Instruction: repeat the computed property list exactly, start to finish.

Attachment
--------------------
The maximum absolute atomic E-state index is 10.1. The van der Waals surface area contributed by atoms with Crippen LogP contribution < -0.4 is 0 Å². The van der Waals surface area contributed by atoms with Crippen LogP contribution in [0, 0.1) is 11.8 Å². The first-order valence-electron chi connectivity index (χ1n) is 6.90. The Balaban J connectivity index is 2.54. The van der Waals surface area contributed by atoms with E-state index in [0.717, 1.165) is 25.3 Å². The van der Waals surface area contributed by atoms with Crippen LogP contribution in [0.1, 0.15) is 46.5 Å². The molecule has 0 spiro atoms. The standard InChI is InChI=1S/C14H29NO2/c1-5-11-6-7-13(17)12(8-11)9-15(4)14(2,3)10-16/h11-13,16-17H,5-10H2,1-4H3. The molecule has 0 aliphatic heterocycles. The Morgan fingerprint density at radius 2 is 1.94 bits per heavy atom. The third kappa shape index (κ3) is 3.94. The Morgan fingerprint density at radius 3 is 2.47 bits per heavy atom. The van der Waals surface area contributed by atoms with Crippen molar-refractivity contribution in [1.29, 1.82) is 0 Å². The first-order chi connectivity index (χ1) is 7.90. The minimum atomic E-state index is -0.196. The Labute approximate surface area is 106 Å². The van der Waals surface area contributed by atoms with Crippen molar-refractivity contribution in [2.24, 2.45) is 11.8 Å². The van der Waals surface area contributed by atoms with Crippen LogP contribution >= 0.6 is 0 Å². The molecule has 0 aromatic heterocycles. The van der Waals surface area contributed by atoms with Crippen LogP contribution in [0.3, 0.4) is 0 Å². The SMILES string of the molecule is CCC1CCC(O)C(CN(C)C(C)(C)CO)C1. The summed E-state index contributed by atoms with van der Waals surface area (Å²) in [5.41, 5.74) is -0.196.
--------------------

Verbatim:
The maximum absolute atomic E-state index is 10.1. The van der Waals surface area contributed by atoms with Crippen LogP contribution < -0.4 is 0 Å². The van der Waals surface area contributed by atoms with Crippen LogP contribution in [0, 0.1) is 11.8 Å². The first-order valence-electron chi connectivity index (χ1n) is 6.90. The Balaban J connectivity index is 2.54. The van der Waals surface area contributed by atoms with E-state index in [0.717, 1.165) is 25.3 Å². The van der Waals surface area contributed by atoms with Crippen LogP contribution in [0.1, 0.15) is 46.5 Å². The molecule has 0 spiro atoms. The standard InChI is InChI=1S/C14H29NO2/c1-5-11-6-7-13(17)12(8-11)9-15(4)14(2,3)10-16/h11-13,16-17H,5-10H2,1-4H3. The molecule has 0 aliphatic heterocycles. The Morgan fingerprint density at radius 2 is 1.94 bits per heavy atom. The third kappa shape index (κ3) is 3.94. The Morgan fingerprint density at radius 3 is 2.47 bits per heavy atom. The van der Waals surface area contributed by atoms with Crippen molar-refractivity contribution in [1.29, 1.82) is 0 Å². The first-order chi connectivity index (χ1) is 7.90. The minimum atomic E-state index is -0.196. The Labute approximate surface area is 106 Å². The van der Waals surface area contributed by atoms with Crippen molar-refractivity contribution in [2.24, 2.45) is 11.8 Å². The van der Waals surface area contributed by atoms with Crippen LogP contribution >= 0.6 is 0 Å². The molecule has 0 aromatic heterocycles. The van der Waals surface area contributed by atoms with Crippen LogP contribution in [0.3, 0.4) is 0 Å². The SMILES string of the molecule is CCC1CCC(O)C(CN(C)C(C)(C)CO)C1. The summed E-state index contributed by atoms with van der Waals surface area (Å²) in [5.41, 5.74) is -0.196.